- Associated Press - Sunday, May 22, 2011

NASHVILLE, TENN. (AP) - It was only fitting on a night when women received their due at the Country Music Hall of Fame that Reba McEntire would take a moment to give special thanks to fellow inductee Jean Shepard.

“Thank you for coming before me and paving the way for girl singers,” a teary McEntire said to Shepard after being inducted by Dolly Parton. “I couldn’t have done it without you and I’m honored beyond words to be inducted with you.”

Those two pioneering women and Bobby Braddock, an iconic songwriter whose inclusion begins to right a wrong, were welcomed in a star-studded and humor-filled ceremony at the Country Music Hall of Fame and Museum.

Parton surprised McEntire with her appearance and celebrated the redheaded spitfire who has had more than 50 top 10 hits and more No. 1 albums than any other female country artist.

Reba and I kind of feel like sisters,” Parton said. “We both through the years have had enough hair to stuff a mattress.”

The 56-year-old McEntire has been a consistent force in Nashville for three decades and remains one of country music’s most recognized and beloved stars. She’s been name-checked as an influence in both music and business by virtually every young female country singer of note.

She started charting songs in 1976 and rode a string of No. 1 hits to a Country Music Association entertainer of the year award in 1986 and remains a presence at the top of the charts and on every nominations list. She also succeeded on television, where her self-titled sitcom still runs daily in syndication, on Broadway and is the face of several product lines.

She was celebrated by fellow Oklahomans Garth Brooks, who sang her Grammy-winning “Whoever’s in New England,” and Vince Gill, who sang “Somebody Should Leave.” And Martina McBride and Kelly Clarkson performed “Does He Love You?” together in one of the evening’s more powerful performances.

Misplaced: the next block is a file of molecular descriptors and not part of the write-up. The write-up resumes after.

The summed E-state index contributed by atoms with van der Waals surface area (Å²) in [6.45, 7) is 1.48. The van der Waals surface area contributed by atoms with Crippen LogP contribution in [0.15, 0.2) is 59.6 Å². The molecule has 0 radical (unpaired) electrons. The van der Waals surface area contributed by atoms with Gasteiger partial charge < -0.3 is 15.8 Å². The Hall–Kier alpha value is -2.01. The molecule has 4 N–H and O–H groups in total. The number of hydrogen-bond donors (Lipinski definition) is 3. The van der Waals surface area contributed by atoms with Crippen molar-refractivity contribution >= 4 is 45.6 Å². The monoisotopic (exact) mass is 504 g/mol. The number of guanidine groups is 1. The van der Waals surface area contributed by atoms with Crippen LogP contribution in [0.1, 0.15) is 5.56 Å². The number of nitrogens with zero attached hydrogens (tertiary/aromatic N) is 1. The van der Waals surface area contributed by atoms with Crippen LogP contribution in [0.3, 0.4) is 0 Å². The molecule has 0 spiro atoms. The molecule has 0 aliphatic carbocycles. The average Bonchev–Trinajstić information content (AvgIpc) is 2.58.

McEntire, whose induction has been colored by her father Clark’s recent illness, choked up briefly talking about the championship rodeo rider. She said she once asked him what was more fun, the winning or the journey to get there. He told her it was the journey, of course.

“I agree with dad 100 percent,” she said.

Without Shepard, the path McEntire and today’s legion of hit-making women would have had it much tougher. Shepard broke into country music’s male-dominated world in the 1950s by kicking down the door with an outsized personality and voice to match.

Of women in country music at the time, the 77-year-old Shepard said: “There wasn’t none of us. I was happy to do my part. I hung in there like a hair on a grilled cheese.”

Shepard, one of 10 children born to a poor sharecropping family in Oklahoma that eventually moved to California, sang from the female point of view. Her honkytonk style and plain-spoken approach won her fans “ignored in Washington and dismissed by Madison Avenue,” said hall of fame director Kyle Young, who served as the evening’s host.

“Together Jean and her fans were myth busters who effectively created the climate change that parted the clouds for Loretta Lynn and Tammy Wynette in the next decade and beyond,” Young added.

When her induction was announced earlier this year, Shepard said she was frustrated that it took her decades longer to make it into the hall of fame than those who came after her like Lynn and Wynette. She remained distressed on Sunday that other important acts like Skeeter Davis and The Browns are still not enshrined.

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